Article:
Sex in Iran


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Sex in Iranhe film begins with a dark haired man in his mid 20s lying naked on a bed, hands behind his head, casually enjoying sex. Reaching out, he takes hold of the camera and swings it around to reveal the attractive brunette who's on top of him. About the same age and wearing nothing but a smile, she rides him, coolly allowing a creaking twin bed to make all the noise within the red-hued confines of the small, dimly lit room. The pleasure on her face is unmistakable and, to many in the strict Islamic country of Iran, so is the face itself.

Zahra Amir Ebrahimi is one of that nation's most ascendant actresses, known for portraying religious, morally upstanding characters on a trio of the past few years' top rated TV soaps: Help Me, Strangeness and, most famously, Narges, a prince-and-the-pauper-type drama about the trials and tribulations of a wealthy patriarch's three children, which was watched by 68 percent of the Iranian audience during its run. Now here she allegedly is, both dominant and submissive, on a 26 minute and 17 second recording, giving a performance that's causing a storm in her homeland. Nicknamed Narges 2, the film seems to depict three encounters of tender lovemaking involving scenes of leisurely foreplay, fellatio and ejaculation. Though dimly lit and photographed with a not always advantageously positioned camera, the home movie is burning up the Internet, and a DVD has sold an estimated 100,000 copies and grossed about $4 million -- a record in the annals of Iranian moviemaking -- since the story broke last October. But all may not be as it seems, at least according to Ebrahimi.

Dubbed Iran's Paris Hilton and interrogated multiple times at the request of Tehran's hard-line chief prosecutor, Saeed Mortazavi, Ebrahimi strenuously denies participating in the sex tape, which her ex-partner and co-star has reportedly claimed they filmed at her apartment a couple of years ago. Instead she insists the man authorities call Mr. X -- identified by our sources as Shahram Shahamat, an aspiring film director -- employed a look-alike actress and professional montage techniques to create a fake video in order to ruin Ibrahimi's career after she jilted him because of his infidelity. If her story is true, he did a pretty convincing job. If not, she could be in real trouble. Were she convicted of violating morality laws, Ebrahimi would face the possibility of a public lashing with a leather strap, jail time or worse.

Initially rumored by the Iranian media to have committed suicide while in police custody, Ebrahimi has been barred by authorities from speaking publicly. However, she made a statement to the Iranian Labor News Agency in November 2006, saying in a sarcastic tone, "I wish to reassure or at least inform my friends that I, Zahra Ebrahimi, the so-called actress who looks very much like the one who appears in the movie that's been exchanging hands since the middle of Ramadan, am in good health, and as yet I haven't found enough reason to kill myself."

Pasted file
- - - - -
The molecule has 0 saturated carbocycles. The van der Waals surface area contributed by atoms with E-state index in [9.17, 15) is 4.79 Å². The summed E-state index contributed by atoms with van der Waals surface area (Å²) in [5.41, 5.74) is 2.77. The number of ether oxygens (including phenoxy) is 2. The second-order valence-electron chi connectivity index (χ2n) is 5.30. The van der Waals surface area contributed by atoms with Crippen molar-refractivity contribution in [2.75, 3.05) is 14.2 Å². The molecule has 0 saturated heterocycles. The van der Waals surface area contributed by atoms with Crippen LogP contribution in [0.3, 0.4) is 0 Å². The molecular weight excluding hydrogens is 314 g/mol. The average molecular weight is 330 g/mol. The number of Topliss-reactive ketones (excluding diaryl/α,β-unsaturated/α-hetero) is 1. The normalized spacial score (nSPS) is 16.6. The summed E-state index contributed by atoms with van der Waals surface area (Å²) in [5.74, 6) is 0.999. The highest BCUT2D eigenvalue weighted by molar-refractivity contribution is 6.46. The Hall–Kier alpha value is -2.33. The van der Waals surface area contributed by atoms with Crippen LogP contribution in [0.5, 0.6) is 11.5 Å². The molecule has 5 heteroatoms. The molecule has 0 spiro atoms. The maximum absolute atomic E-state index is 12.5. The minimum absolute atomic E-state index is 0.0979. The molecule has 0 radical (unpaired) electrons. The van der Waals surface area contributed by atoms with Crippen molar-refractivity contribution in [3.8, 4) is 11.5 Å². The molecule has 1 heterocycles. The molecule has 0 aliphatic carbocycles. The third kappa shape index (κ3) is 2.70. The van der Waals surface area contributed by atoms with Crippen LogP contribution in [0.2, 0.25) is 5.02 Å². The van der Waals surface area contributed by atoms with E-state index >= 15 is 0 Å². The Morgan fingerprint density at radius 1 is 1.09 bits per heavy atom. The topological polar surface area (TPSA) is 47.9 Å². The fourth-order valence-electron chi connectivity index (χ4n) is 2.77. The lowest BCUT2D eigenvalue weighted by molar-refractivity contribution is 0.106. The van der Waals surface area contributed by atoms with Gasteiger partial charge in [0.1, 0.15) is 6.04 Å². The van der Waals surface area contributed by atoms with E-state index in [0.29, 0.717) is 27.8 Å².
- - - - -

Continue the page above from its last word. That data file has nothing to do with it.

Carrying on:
Whatever the truth, Ebrahimi has had the ironic experience of becoming a fixture on the front pages of several of the independent but tightly controlled daily papers (on state-run TV and radio the story got minimal play) while watching her career go down the tubes. Although Narges was on hiatus when the scandal broke, release of her two recent movies, A Trip to Heidaloo and It's a Star, has been delayed on the advice of authorities while the investigation continues. Since she hasn't been charged, no ban has been ordered, but in Iran it would be more than a little foolish to ignore such advice. Within a year of the 1979 revolution that saw the Ayatollah Khomeini overthrow the Shah's government, Iran was converted from the region's most Westernized society into a restrictive Islamic republic. For many this amounted to a hijacking -- the democratically chosen replacement for a royal despot transformed the country into a hard-line theocracy. The subsequent mass migration, coupled with the countless executions of activists and deposed power brokers labeled mofsed e fel arz -- the most corrupt on earth -- left behind a population composed of people who either supported the government or were too exhausted to resist, all of whom were expected to reject Western values in favor of strict Islamic law. Once the government realized this was impossible to enforce, it settled for public obeisance to morality laws and focused on raising a new generation that would passionately embrace the regime.

It was targeting a large group. Iran is now home to around 70 million people, but because of mass fatalities in the war with Iraq in the 1980s and an officially sanctioned baby boom, the country has a median age of 25, one of the world's youngest. Yet despite the government's indoctrination, it appears that many young Iranians have rejected traditional beliefs. The Ebrahimi scandal provides us with a window into the psyche of people who quite simply have developed their own philosophical outlook: Live now, and let the future take care of itself. More important, the Narges 2 video exposes the double standards within Iranian culture that toy with Islamic rules, lifting the veil on a schizoid society that juxtaposes religious fundamentalism with a youthful lust for sex, drink, drugs, parties and material possessions. The very idea that Ebrahimi could have been a willing participant flies in the face of a society torn between tradition and modernity, unsure of its identity and ambivalent about moral values and social norms.

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